1. Choosing the Right Equipment
Film SLR is still a popular camera choice for a remote expedition.
- old manual SLRs, as well as most rangefinders, possess a mechanical shutter system that can operate without any power source;
- downsides: no instantly review; more experience needed; physical medium of film;
- fSLR can be a great backup.
- pros: larger sensors, modular and interchangeable lenses, live view, longer battery life, faster, auto-bracketing;
- cons: heavier and bulkier;
- HDR capability.
- disadvantages: heavy noise, low battery life, slow autofocus, shutter lag, non-interchangeable lenses; even no viewfinder; lack of ‘RAW’;
- considerable only when:
- the climb is very difficult: light weight is more important than bringing back good images;
- snapshots to complement your personal memories;
- a high-end compact could serve as a useful backup.
EVILs (Electonic Viewfinder Interchangeable Lens Cameras)
- designed for street photography; close to APS-C DSLRs (with consumer lenses);
- cons: absence of an optical viewfinder;
- trade-off between weight and some special features and more choices in lenses (against DSLR).
The Big Stuff
- a bad idea.
- DSLR or EVIL; compact as a backup.
- it depends.
- balance versatility and features with weight and portability;
- no need to focus on large apertures;
- sometimes it is inconvenient to change lenses;
- a wide lens is generally the most useful; default choice;
- oftentimes, telephoto lenses are a necessity; 200mm should be enough; secondary choice;
- ultra wide lenses are tricky to use;
- prime lenses: for experienced;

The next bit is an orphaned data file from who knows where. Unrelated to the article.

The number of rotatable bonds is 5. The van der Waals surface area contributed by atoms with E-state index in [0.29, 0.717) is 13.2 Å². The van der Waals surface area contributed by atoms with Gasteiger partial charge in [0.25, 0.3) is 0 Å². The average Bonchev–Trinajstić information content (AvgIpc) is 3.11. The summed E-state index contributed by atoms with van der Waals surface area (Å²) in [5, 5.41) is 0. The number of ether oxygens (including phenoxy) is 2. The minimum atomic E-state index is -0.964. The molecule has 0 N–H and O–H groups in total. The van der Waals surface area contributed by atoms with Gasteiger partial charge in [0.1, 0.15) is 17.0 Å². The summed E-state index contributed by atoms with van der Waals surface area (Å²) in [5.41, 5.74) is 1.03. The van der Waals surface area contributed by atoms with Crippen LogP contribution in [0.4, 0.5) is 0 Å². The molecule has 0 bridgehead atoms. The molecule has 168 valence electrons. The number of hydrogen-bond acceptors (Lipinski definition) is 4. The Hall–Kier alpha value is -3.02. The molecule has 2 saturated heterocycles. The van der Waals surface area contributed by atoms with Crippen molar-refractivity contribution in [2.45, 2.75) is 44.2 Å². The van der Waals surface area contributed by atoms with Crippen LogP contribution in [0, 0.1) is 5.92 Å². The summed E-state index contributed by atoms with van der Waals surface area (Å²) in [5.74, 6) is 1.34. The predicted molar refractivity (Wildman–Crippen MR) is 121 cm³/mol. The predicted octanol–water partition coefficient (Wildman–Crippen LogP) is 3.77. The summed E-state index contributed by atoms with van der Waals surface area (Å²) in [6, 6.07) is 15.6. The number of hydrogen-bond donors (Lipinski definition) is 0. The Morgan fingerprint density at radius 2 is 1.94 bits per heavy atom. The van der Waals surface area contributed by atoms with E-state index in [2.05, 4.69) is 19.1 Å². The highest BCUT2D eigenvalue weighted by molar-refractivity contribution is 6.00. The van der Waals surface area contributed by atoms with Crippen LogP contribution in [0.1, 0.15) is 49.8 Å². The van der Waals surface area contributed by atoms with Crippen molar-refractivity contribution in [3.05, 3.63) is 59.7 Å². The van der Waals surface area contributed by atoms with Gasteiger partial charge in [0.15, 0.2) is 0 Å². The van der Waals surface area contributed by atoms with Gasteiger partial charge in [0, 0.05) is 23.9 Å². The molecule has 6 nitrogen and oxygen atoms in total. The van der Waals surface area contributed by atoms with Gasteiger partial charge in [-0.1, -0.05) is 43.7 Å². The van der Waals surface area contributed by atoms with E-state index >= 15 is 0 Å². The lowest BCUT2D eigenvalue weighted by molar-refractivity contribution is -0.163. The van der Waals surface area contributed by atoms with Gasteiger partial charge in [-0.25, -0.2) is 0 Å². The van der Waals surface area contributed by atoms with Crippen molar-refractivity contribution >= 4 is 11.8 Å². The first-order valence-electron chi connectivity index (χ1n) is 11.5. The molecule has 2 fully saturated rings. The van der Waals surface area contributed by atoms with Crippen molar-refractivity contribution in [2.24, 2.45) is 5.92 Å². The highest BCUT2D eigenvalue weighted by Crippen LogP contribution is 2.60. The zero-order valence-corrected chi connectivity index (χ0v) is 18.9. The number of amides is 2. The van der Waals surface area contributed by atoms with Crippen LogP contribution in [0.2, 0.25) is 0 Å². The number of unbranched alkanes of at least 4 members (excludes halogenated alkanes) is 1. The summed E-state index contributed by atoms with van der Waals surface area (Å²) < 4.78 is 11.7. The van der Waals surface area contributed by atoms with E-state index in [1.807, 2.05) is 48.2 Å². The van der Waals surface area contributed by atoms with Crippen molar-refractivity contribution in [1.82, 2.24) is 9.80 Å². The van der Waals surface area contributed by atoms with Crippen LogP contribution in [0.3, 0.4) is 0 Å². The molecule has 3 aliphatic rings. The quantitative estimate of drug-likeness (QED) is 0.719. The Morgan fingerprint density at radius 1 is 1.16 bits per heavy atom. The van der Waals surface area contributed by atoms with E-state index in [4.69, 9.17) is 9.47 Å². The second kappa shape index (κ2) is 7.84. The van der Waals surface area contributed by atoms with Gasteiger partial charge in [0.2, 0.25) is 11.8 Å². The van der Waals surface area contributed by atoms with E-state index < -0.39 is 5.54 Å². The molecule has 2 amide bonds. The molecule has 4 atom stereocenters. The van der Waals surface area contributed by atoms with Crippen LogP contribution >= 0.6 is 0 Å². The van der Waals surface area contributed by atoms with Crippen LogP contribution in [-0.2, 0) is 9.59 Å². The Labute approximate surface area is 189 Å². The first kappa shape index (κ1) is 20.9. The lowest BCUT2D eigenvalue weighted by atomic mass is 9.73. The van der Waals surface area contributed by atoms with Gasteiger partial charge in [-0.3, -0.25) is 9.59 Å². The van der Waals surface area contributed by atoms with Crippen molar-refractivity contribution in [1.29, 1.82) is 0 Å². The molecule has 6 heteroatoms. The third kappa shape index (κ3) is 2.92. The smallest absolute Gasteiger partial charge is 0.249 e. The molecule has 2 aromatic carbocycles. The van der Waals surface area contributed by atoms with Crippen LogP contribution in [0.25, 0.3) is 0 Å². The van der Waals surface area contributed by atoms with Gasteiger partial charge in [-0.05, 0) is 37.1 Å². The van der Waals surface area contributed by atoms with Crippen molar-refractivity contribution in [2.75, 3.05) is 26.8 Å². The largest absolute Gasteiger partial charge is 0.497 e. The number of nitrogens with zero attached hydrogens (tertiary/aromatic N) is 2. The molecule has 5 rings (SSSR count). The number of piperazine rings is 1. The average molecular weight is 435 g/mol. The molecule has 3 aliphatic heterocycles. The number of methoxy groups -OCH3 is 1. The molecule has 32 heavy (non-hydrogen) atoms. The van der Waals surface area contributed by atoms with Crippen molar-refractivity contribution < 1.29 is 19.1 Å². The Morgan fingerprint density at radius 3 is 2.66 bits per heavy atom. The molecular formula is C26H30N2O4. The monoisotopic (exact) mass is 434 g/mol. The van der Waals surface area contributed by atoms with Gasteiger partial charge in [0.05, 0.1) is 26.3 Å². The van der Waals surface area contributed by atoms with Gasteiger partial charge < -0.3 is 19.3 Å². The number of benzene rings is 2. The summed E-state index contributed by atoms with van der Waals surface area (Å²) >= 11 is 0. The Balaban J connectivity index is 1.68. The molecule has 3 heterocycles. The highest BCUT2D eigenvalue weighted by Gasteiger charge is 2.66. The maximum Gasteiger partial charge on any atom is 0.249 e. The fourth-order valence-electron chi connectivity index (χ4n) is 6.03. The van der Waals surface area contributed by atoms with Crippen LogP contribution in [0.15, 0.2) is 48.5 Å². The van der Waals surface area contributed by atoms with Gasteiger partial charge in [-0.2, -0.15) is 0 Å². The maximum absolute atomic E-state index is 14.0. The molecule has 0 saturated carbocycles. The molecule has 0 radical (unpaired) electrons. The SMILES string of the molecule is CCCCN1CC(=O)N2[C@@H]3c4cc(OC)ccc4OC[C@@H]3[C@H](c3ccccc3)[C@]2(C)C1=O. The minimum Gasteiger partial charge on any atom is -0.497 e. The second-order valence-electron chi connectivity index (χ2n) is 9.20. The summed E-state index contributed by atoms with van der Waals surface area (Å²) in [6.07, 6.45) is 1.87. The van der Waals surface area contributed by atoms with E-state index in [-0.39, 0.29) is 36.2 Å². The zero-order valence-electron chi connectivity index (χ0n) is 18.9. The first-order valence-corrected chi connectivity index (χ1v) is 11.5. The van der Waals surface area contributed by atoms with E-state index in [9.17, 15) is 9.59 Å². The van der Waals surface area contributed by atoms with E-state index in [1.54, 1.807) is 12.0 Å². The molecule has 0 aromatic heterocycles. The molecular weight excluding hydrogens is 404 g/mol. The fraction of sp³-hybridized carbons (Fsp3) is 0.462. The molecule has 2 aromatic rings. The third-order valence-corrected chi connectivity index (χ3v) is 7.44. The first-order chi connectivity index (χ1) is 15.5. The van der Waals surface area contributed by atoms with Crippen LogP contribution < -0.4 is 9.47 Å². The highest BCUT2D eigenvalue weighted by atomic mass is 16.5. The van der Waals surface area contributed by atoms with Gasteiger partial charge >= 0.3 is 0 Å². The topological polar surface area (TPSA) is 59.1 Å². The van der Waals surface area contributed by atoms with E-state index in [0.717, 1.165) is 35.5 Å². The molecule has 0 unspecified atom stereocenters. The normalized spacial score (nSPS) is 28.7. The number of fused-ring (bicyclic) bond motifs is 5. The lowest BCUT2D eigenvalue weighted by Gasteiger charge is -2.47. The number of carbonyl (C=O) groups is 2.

- gather some statistics in photo archives.
- have your camera accessible at all times;
- backpack with survival items;
- without fuss;
- size should be adapted;
- all the equipment you might use should be accessible;
- reasonably weather resistant;
- simple design: internal separators and a small pocket for memory cards and batteries;
- camera backpacks are worst, chest bag and shoulder bag are not that good;
- a belt system is the best solution: a padded belt and a few detachable pouches.
Battery and Memory Strategies
- at least enough cards to get you through one day of shooting;
- cold is the deadliest threat to batteries;
- careful and constant monitoring power sources;
Odds and Ends
- lens caps, UV filters;
- lens hoods;
- microfiber cloth;
- need permission from every recognizable person in images;
- tripod: isn’t very useful in the mountains -> find a platform stable enough;
- artifical lighting: flash is more trouble than help;
- filters: UV or clear filters only;
- laptop: no;
For Hiking and Less Demanding Climbs, e.g.:
- Nikon D90 w/ 2+ batteries, 12GB SD cards;
- Nikkor 16-35mm f/4 VR, 70-300mm f/4.5-5.6 VR (equipped w/ UV);
- Think Tank Skin belt system;
For Difficult Climbs, e.g.:
- EP-1 Pen m43, w/ 12GB SD cards;
- Zuiko 14-42mm f/3.5-5.6;
When to Shoot
- be psychologically prepared to stop in very inconvenient places; no fuss;
- how safe is it to stop now?
- how are your partners going to react?
- how long is the photo opportunity likely to last?
- how good is the image going to be?
Caring for Your Gear
- weather protection, cold;
- water (humidity, rain), condensation;
- dust -> be extra careful;
- how NOT to drop stuff:
- connect the camera strap to harness or bag;
- climbing sling;
- always pack anything fragile or expensive as carry-on luggage;
- never leave bags out of your sight;
- keep ‘em attached;
A Complete Workflow
- keep an eye out and an open mind for any potential photo;
- assess enviornment;
- communicate with partners;
- anchor yourself somewhere when needed;
- check the histogram;
- snow: compensation to eliminate underexposing;
- ETTR (Expose To The Right): only against RAW, w/ post-processing;
- high contrast: use HDR, check histogram;
3. Creating Powerful Images